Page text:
The major problem we find is that many operations do not have a good understanding and easily obtainable data on of the costs associated with secondary breakage, digging and haulage costs and how this would be affected by better drilling and blasting procedures. It is much easier to look at explosive costs. To totally optimize costs and to make informed decisions, all production costs must be considered when selecting drilling and blasting methods.
Drilling and blasting is only the first phase of the production cycle but influences all costs for all the other activities.
Characteristics of Rock and Geology influence Surface, UG and Tunnel Rock Blasting Results
1. GENERAL CHARACTERISTICS OF ROCK – The result of any blast is more dependent on the characteristics of the rock than on the explosives being used to break it. The more important characteristics of the rock influencing the blasting result include:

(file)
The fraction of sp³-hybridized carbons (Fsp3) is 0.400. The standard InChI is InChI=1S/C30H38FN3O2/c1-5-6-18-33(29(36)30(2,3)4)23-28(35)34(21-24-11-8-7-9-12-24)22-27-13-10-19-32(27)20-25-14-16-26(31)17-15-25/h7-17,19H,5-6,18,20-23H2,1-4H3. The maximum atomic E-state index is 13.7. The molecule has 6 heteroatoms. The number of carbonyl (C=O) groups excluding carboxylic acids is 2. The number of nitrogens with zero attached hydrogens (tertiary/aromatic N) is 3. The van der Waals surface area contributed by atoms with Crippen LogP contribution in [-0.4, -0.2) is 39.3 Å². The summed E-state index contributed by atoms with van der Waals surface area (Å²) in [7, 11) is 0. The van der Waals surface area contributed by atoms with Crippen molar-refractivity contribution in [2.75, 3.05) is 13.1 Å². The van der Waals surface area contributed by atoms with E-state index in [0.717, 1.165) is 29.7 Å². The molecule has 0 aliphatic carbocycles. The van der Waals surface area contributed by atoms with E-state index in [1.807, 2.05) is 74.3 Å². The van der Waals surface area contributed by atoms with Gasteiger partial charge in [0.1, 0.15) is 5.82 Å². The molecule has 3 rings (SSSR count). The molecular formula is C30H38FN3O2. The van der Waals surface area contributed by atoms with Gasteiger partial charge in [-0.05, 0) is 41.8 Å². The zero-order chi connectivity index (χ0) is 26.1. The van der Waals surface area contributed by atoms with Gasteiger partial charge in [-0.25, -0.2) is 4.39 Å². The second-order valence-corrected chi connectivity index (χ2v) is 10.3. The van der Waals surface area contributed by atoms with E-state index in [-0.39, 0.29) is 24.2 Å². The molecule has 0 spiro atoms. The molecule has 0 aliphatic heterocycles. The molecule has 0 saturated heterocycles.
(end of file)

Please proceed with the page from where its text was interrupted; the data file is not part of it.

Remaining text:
- Tensile and compressive strength,
- Density and
- Seismic velocity (acoustic velocity).
a. Tensile and Compressive Strength – Most types of rock have a compressive strength which is 8 to 10 times greater than the tensile strength. These properties are important factors in rock blasting.
|Type of rock||Compressive strength (kg/cm2)||Tensile strength (kg/cm2)|
b. Density – Rock of high density is normally harder to blast than rock of lower density. One reason for this is that high density rock is heavier to move during detonation.